Lost or Found a Cat or Dog

Who We Are!

Hardin Animal Relocation and Transition Team (HARTT) is a small group of volunteers who love animals.

It is located in Hardin County, Tennessee along the Tennessee River in the city of Savannah.

HARTT became a 501(c)3 in September 2014. We began in 2013 to assist our local government in the dog overpopulation in our county.

Our Mission:

Hardin Animal Relocation and Transition Team (HARTT) provides life-saving avenues for adoptable animals through spay/neuter and transitioning and relocating them from our area of pet overpopulation to areas where they have few adoptable pets. As a foster-based organization, HARTT animals live in volunteer’s foster homes that provide a positive, healthy and loving environment which prepares them to become life-long companions for their adoptive families. We give each individual animal the best care possible – mental, physical and emotional – before allowing them to leave our care. HARTT provides solutions to animal overpopulation in our region by offering spay and neuter to individuals who have surrendered litters of puppies to HARTT and, when we have grants or other funding,to those willing to spay and neuter their dogs and cats

Our Vision:

Our vision is for a tri-state area that embraces truth, honesty and compassion for companion animals through responsible pet ownership, community education/programs and proper veterinary care to include spay and neuter.

Our Values:

We lead by example -- we do what we say we are going to do, no matter the cost or length of time required. We know that saying "No” is sometimes required to give the best care to those we already have in our care. We value every relationship - with each other and with those in our area and beyond. We recognize that each relationship is critical in our work for the animals. Our commitment to better the lives of these animals is the force that guides us in our volunteer work.

Our Goals:

To reduce animal homelessness in our region three ways:

1.    Removing the next generation of breeding population (animals under 6 months of age) through transitioning, vetting and relocating them to rescues and humane societies who spay/neuter prior to adoption and are located in areas where adoption rates are high;

2.    Slowing the influx of new animals through spay and neuter of the adults that produced those litters we transitioned and by transitioning, vetting and relocating any unwanted stray mothers from these litters; and by,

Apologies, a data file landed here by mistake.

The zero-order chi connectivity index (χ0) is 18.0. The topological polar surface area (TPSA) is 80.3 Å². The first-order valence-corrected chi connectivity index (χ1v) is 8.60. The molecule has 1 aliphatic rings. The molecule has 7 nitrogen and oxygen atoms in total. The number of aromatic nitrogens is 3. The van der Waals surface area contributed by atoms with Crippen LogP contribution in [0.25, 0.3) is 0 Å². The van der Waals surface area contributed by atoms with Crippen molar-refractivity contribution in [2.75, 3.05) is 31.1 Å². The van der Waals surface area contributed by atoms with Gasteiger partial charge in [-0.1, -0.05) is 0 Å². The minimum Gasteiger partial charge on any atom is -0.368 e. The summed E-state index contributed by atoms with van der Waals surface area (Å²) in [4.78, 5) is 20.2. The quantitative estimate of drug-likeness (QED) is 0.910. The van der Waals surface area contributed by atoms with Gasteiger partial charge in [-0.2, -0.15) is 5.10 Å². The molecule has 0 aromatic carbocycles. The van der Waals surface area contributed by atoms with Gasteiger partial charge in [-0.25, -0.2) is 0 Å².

3.    Slowing further population increase of homeless or unwanted animals through spay and neuter of owned animals in our area by gaining grants and funding to sterilize 500 companion animals per year over the next 5 years (2018-2022).


We work on educating the public in our area on the Free Spay/Neuter for dogs that we have in Hardin County. In Hardin County, TN each residence is allowed one dog Spay/Neuter Free each year.

We focus mainly on puppies. When we receive people's unwanted puppies; HARTT volunteers work with these owners to get their adult animals spayed or neutered either by utilizing the Hardin County Spay/Neuter voucher system (if they live in Hardin County) or by helping them get low cost or free spay/neuter through HARTT funding (Grants, etc.) therefore keeping the adult animal in the home and decreasing unwanted litter of puppies.


Animal Statistics

2021 Animal Statistics (click here)

2021 Live Release Rate is 100%

2020 Animal Statistics (click here)

2020 Live Release Rate is 100%

2019 Animal Statistics (click here)

2019 Live Release Rate is 99%

2018 Animal Statistics (click here)
2018 Live Release Rate is 97%

2017 Animal Statistics (click here)

2017 Live Release Rate is 97%


1247 animal came through HARTT

Adopted  64

Transferred  1164

Returned to Owner 2

Spay/Neutered owned animals  127

Lifesaving Percentage is 98%


808 animals came through  HARTT

Adopted 105

Transferred 690

Returned to owner 9

Spay/Neutered owned animals  28

Lifesaving Percentage is 99%

Formula for Lifesaving Percentage is Live Outcomes plus Ending Shelter Count divided by Beginning Animal Account and Total Live Outcomes.